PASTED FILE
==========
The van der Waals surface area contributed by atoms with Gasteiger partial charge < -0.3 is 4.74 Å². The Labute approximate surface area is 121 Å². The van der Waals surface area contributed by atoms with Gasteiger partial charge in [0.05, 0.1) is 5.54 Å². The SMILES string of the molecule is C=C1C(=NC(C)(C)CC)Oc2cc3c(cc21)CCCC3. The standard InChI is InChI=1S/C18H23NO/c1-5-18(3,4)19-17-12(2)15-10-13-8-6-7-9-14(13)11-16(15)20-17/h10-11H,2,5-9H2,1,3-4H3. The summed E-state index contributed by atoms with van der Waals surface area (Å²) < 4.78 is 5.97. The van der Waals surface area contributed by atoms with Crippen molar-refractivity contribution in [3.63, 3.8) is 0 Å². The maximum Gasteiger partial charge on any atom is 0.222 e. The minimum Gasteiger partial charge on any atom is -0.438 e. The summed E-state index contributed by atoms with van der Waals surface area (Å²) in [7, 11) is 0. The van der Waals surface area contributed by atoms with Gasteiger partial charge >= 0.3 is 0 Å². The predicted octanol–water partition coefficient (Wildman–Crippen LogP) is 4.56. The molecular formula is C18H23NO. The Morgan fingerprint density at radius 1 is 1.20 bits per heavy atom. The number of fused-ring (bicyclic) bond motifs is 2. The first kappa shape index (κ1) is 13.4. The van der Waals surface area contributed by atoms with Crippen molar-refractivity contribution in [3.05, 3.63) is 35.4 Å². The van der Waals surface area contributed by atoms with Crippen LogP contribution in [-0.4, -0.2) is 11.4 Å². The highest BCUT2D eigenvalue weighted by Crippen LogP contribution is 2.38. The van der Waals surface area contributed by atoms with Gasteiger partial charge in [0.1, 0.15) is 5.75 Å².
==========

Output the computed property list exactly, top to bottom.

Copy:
The van der Waals surface area contributed by atoms with Gasteiger partial charge < -0.3 is 4.74 Å². The Labute approximate surface area is 121 Å². The van der Waals surface area contributed by atoms with Gasteiger partial charge in [0.05, 0.1) is 5.54 Å². The SMILES string of the molecule is C=C1C(=NC(C)(C)CC)Oc2cc3c(cc21)CCCC3. The standard InChI is InChI=1S/C18H23NO/c1-5-18(3,4)19-17-12(2)15-10-13-8-6-7-9-14(13)11-16(15)20-17/h10-11H,2,5-9H2,1,3-4H3. The summed E-state index contributed by atoms with van der Waals surface area (Å²) < 4.78 is 5.97. The van der Waals surface area contributed by atoms with Crippen molar-refractivity contribution in [3.63, 3.8) is 0 Å². The maximum Gasteiger partial charge on any atom is 0.222 e. The minimum Gasteiger partial charge on any atom is -0.438 e. The summed E-state index contributed by atoms with van der Waals surface area (Å²) in [7, 11) is 0. The van der Waals surface area contributed by atoms with Gasteiger partial charge >= 0.3 is 0 Å². The predicted octanol–water partition coefficient (Wildman–Crippen LogP) is 4.56. The molecular formula is C18H23NO. The Morgan fingerprint density at radius 1 is 1.20 bits per heavy atom. The number of fused-ring (bicyclic) bond motifs is 2. The first kappa shape index (κ1) is 13.4. The van der Waals surface area contributed by atoms with Crippen molar-refractivity contribution in [3.05, 3.63) is 35.4 Å². The van der Waals surface area contributed by atoms with Crippen LogP contribution in [-0.4, -0.2) is 11.4 Å². The highest BCUT2D eigenvalue weighted by Crippen LogP contribution is 2.38. The van der Waals surface area contributed by atoms with Gasteiger partial charge in [0.1, 0.15) is 5.75 Å².